Pollution control (31 - 40 of 380 items)
Coal Combustion Residue: Status of EPA's Efforts to Regulate Disposal
GAO-10-85R: Published: Oct 30, 2009. Publicly Released: Oct 30, 2009.
On December 22, 2008, a breach in a surface impoundment (or storage pond) dike at the Tennessee Valley Authority (TVA) Kingston Fossil Plant in Tennessee resulted in the release of 5.4 million cubic yards of coal ash--also referred to as coal combustion residue (CCR)--into the nearby Emory River. The spill covered more than 300 acres and made 3 homes uninhabitable; it damaged 23 other homes, plus...
Superfund: Litigation Has Decreased and EPA Needs Better Information on Site Cleanup and Cost Issues to Estimate Future Program Funding Requirements
GAO-09-656: Published: Jul 15, 2009. Publicly Released: Aug 14, 2009.
Under the Superfund program, the Environmental Protection Agency (EPA) places the most seriously contaminated sites on the National Priorities List (NPL). EPA may compel site cleanups by parties responsible for contamination, or conduct cleanups itself and have these parties reimburse its costs. The program is funded by a trust fund, which is largely supported by general fund appropriations. GAO w...
Air Pollution: Air Quality, Visibility, and the Potential Impacts of Coal-Fired Power Plants on Great Basin National Park, Nevada
GAO-09-788R: Published: Jul 27, 2009. Publicly Released: Jul 27, 2009.
Great Basin National Park encompasses over 77,000 acres of White Pine County in east-central Nevada and is home to diverse geologic, topographic, and wildlife resources--including ancient bristlecone pines, the world's longest living tree species. The park was created to preserve a representative segment of the Great Basin Region and receives about 80,000 visitors annually. The park features numer...
Clean Air Act: Preliminary Observations on the Effectiveness and Costs of Mercury Control Technologies at Coal-Fired Power Plants
GAO-09-860T: Published: Jul 9, 2009. Publicly Released: Jul 9, 2009.
The 491 U.S. coal-fired power plants are the largest unregulated industrial source of mercury emissions nationwide, annually emitting about 48 tons of mercury--a toxic element that poses health threats, including neurological disorders in children. In 2000, the Environmental Protection Agency (EPA) determined that mercury emissions from these sources should be regulated, but the agency has not set...
Aviation and Climate Change: Aircraft Emissions Expected to Grow, but Technological and Operational Improvements and Government Policies Can Help Control Emissions
GAO-09-554: Published: Jun 8, 2009. Publicly Released: Jun 8, 2009.
Aircraft emit greenhouse gases and other emissions, contributing to increasing concentrations of such gases in the atmosphere. Many scientists and the Intergovernmental Panel on Climate Change (IPCC)--a United Nations organization that assesses scientific, technical, and economic information on climate change--believe these gases may negatively affect the earth's climate. Given forecasts of growth...
Biomonitoring: EPA Needs to Coordinate Its Research Strategy and Clarify Its Authority to Obtain Biomonitoring Data
GAO-09-353: Published: Apr 30, 2009. Publicly Released: Jun 8, 2009.
Biomonitoring, which measures chemicals in people's tissues or body fluids, has shown that the U.S. population is widely exposed to chemicals used in everyday products. Some of these have the potential to cause cancer or birth defects. Moreover, children may be more vulnerable to harm from these chemicals than adults. The Environmental Protection Agency (EPA) is authorized under the Toxic Substanc...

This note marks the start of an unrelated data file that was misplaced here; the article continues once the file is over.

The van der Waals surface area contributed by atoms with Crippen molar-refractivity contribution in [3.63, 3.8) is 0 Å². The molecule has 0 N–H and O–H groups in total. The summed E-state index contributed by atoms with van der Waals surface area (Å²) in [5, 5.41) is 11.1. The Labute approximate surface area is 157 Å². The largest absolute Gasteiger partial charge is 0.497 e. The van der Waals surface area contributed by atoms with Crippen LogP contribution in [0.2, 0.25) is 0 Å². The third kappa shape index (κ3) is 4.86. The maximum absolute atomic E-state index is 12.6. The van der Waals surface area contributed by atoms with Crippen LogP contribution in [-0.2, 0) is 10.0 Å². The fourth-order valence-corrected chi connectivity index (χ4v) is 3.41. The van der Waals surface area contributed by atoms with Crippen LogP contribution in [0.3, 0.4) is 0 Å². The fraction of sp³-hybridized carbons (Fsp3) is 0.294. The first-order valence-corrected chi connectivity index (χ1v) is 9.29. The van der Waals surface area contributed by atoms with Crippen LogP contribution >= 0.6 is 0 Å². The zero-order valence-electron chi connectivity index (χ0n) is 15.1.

Hazardous Materials: Status of EPA's Efforts to Assess Sites That May Have Received Asbestos-Contaminated Ore from Libby, Montana
GAO-09-6R: Published: Mar 10, 2009. Publicly Released: Apr 22, 2009.
In October 2007, we reported on how the Environmental Protection Agency (EPA) and other federal agencies had assessed and addressed risks at sites that were thought to have received asbestos-contaminated ore from a mine located in Libby, Montana, and the overall results of these efforts. As we noted at that time, EPA has identified hundreds of sites nationwide that are thought to have received mil...
Superfund: Greater EPA Enforcement and Reporting Are Needed to Enhance Cleanup at DOD Sites
GAO-09-278: Published: Mar 13, 2009. Publicly Released: Apr 16, 2009.
Prior to the 1980s and the passage of environmental legislation--particularly the Comprehensive Environmental Response, Compensation, and Liability Act (CERCLA) governing environmental cleanup--Department of Defense (DOD) activities contaminated millions of acres of soil and water on and near DOD sites. The Environmental Protection Agency (EPA), which enforces CERCLA, places the most contaminated...
Hazardous Materials: EPA's Assessment of Sites That May Have Received Asbestos-Contaminated Ore from Libby, Montana (GAO-09-7SP, March 2009), an E-supplement to GAO-09-6R
GAO-09-7SP: Published: Mar 10, 2009. Publicly Released: Mar 10, 2009.
Vermiculite, a fibrous mineral with many commercial and industrial uses, was mined in Libby, Montana, from 1923 through the early 1990s, when the mine was closed. While the mine was operating, ore was shipped to hundreds of processing and receiving sites throughout the United States. The vermiculite ore from the Libby mine was contaminated with asbestos. In 2000, EPA began cleaning up asbestos con...
Environmental Protection Agency: Major Management Challenges
GAO-09-434: Published: Mar 4, 2009. Publicly Released: Mar 4, 2009.
The Environmental Protection Agency's (EPA) overarching mission is to protect human health and the environment by implementing and enforcing environmental laws intended to improve the quality of the nation's air and water and to protect its land. EPA's policies and programs affect virtually all segments of the economy, society, and government. As such, it operates in a highly complex and controver...